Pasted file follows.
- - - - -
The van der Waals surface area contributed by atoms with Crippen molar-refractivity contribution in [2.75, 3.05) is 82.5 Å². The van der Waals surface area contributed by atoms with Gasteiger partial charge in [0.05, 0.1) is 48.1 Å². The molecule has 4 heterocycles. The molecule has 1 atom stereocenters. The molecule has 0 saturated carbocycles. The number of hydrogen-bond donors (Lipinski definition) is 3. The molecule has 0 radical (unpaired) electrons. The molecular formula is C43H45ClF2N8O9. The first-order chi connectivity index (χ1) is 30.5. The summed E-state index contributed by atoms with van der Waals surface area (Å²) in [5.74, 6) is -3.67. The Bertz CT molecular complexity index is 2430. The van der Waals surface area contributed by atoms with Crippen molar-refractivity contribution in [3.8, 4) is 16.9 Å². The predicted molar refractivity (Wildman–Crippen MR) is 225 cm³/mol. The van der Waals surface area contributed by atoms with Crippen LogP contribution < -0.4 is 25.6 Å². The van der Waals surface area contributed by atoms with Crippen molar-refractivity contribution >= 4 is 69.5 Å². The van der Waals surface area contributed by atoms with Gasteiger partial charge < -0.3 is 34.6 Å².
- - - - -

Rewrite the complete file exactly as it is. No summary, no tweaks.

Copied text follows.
The van der Waals surface area contributed by atoms with Crippen molar-refractivity contribution in [2.75, 3.05) is 82.5 Å². The van der Waals surface area contributed by atoms with Gasteiger partial charge in [0.05, 0.1) is 48.1 Å². The molecule has 4 heterocycles. The molecule has 1 atom stereocenters. The molecule has 0 saturated carbocycles. The number of hydrogen-bond donors (Lipinski definition) is 3. The molecule has 0 radical (unpaired) electrons. The molecular formula is C43H45ClF2N8O9. The first-order chi connectivity index (χ1) is 30.5. The summed E-state index contributed by atoms with van der Waals surface area (Å²) in [5.74, 6) is -3.67. The Bertz CT molecular complexity index is 2430. The van der Waals surface area contributed by atoms with Crippen molar-refractivity contribution in [3.8, 4) is 16.9 Å². The predicted molar refractivity (Wildman–Crippen MR) is 225 cm³/mol. The van der Waals surface area contributed by atoms with Crippen LogP contribution < -0.4 is 25.6 Å². The van der Waals surface area contributed by atoms with Crippen molar-refractivity contribution >= 4 is 69.5 Å². The van der Waals surface area contributed by atoms with Gasteiger partial charge < -0.3 is 34.6 Å².